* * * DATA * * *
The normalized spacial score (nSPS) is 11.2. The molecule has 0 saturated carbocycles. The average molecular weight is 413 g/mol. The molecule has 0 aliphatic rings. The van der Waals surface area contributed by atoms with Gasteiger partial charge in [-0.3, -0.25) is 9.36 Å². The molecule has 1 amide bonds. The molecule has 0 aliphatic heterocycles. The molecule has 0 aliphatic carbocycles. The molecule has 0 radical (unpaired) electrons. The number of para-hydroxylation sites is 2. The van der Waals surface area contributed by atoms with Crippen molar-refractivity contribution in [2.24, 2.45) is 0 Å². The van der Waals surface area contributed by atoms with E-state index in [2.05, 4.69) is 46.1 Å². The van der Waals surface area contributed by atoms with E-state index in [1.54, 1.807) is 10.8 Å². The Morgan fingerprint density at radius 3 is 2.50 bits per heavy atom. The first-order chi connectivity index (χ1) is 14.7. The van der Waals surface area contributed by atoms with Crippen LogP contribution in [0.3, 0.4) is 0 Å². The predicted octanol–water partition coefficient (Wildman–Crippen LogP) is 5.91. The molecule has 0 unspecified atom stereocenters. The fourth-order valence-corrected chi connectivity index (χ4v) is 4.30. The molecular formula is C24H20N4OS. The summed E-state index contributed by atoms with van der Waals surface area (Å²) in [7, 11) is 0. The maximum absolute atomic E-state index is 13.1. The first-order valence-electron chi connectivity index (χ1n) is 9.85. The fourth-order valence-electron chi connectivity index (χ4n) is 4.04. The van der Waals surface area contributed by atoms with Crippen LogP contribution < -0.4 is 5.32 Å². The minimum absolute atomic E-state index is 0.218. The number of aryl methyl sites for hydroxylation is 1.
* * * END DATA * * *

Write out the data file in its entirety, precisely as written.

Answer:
The normalized spacial score (nSPS) is 11.2. The molecule has 0 saturated carbocycles. The average molecular weight is 413 g/mol. The molecule has 0 aliphatic rings. The van der Waals surface area contributed by atoms with Gasteiger partial charge in [-0.3, -0.25) is 9.36 Å². The molecule has 1 amide bonds. The molecule has 0 aliphatic heterocycles. The molecule has 0 aliphatic carbocycles. The molecule has 0 radical (unpaired) electrons. The number of para-hydroxylation sites is 2. The van der Waals surface area contributed by atoms with Crippen molar-refractivity contribution in [2.24, 2.45) is 0 Å². The van der Waals surface area contributed by atoms with E-state index in [2.05, 4.69) is 46.1 Å². The van der Waals surface area contributed by atoms with E-state index in [1.54, 1.807) is 10.8 Å². The Morgan fingerprint density at radius 3 is 2.50 bits per heavy atom. The first-order chi connectivity index (χ1) is 14.7. The van der Waals surface area contributed by atoms with Crippen LogP contribution in [0.3, 0.4) is 0 Å². The predicted octanol–water partition coefficient (Wildman–Crippen LogP) is 5.91. The molecule has 0 unspecified atom stereocenters. The fourth-order valence-corrected chi connectivity index (χ4v) is 4.30. The molecular formula is C24H20N4OS. The summed E-state index contributed by atoms with van der Waals surface area (Å²) in [7, 11) is 0. The maximum absolute atomic E-state index is 13.1. The first-order valence-electron chi connectivity index (χ1n) is 9.85. The fourth-order valence-electron chi connectivity index (χ4n) is 4.04. The van der Waals surface area contributed by atoms with Crippen LogP contribution < -0.4 is 5.32 Å². The minimum absolute atomic E-state index is 0.218. The number of aryl methyl sites for hydroxylation is 1.